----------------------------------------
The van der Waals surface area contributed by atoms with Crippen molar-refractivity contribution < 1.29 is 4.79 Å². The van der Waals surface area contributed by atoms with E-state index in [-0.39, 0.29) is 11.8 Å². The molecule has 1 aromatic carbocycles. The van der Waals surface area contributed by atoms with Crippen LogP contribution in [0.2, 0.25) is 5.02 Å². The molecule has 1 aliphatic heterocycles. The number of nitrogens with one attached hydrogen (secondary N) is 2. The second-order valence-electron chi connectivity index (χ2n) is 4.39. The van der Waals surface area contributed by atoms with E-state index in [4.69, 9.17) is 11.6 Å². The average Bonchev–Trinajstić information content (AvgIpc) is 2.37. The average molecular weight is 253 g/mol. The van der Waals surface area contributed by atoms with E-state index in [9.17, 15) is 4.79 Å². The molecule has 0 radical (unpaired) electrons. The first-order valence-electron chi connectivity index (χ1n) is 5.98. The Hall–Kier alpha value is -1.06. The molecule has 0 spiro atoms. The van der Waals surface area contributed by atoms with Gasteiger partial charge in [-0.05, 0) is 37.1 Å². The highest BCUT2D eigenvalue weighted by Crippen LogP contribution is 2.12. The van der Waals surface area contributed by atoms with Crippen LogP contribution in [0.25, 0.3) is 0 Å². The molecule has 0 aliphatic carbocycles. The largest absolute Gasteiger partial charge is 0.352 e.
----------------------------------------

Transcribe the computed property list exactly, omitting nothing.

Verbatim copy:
The van der Waals surface area contributed by atoms with Crippen molar-refractivity contribution < 1.29 is 4.79 Å². The van der Waals surface area contributed by atoms with E-state index in [-0.39, 0.29) is 11.8 Å². The molecule has 1 aromatic carbocycles. The van der Waals surface area contributed by atoms with Crippen LogP contribution in [0.2, 0.25) is 5.02 Å². The molecule has 1 aliphatic heterocycles. The number of nitrogens with one attached hydrogen (secondary N) is 2. The second-order valence-electron chi connectivity index (χ2n) is 4.39. The van der Waals surface area contributed by atoms with E-state index in [4.69, 9.17) is 11.6 Å². The average Bonchev–Trinajstić information content (AvgIpc) is 2.37. The average molecular weight is 253 g/mol. The van der Waals surface area contributed by atoms with E-state index in [9.17, 15) is 4.79 Å². The molecule has 0 radical (unpaired) electrons. The first-order valence-electron chi connectivity index (χ1n) is 5.98. The Hall–Kier alpha value is -1.06. The molecule has 0 spiro atoms. The van der Waals surface area contributed by atoms with Gasteiger partial charge in [-0.05, 0) is 37.1 Å². The highest BCUT2D eigenvalue weighted by Crippen LogP contribution is 2.12. The van der Waals surface area contributed by atoms with Crippen LogP contribution in [0.25, 0.3) is 0 Å². The molecule has 0 aliphatic carbocycles. The largest absolute Gasteiger partial charge is 0.352 e.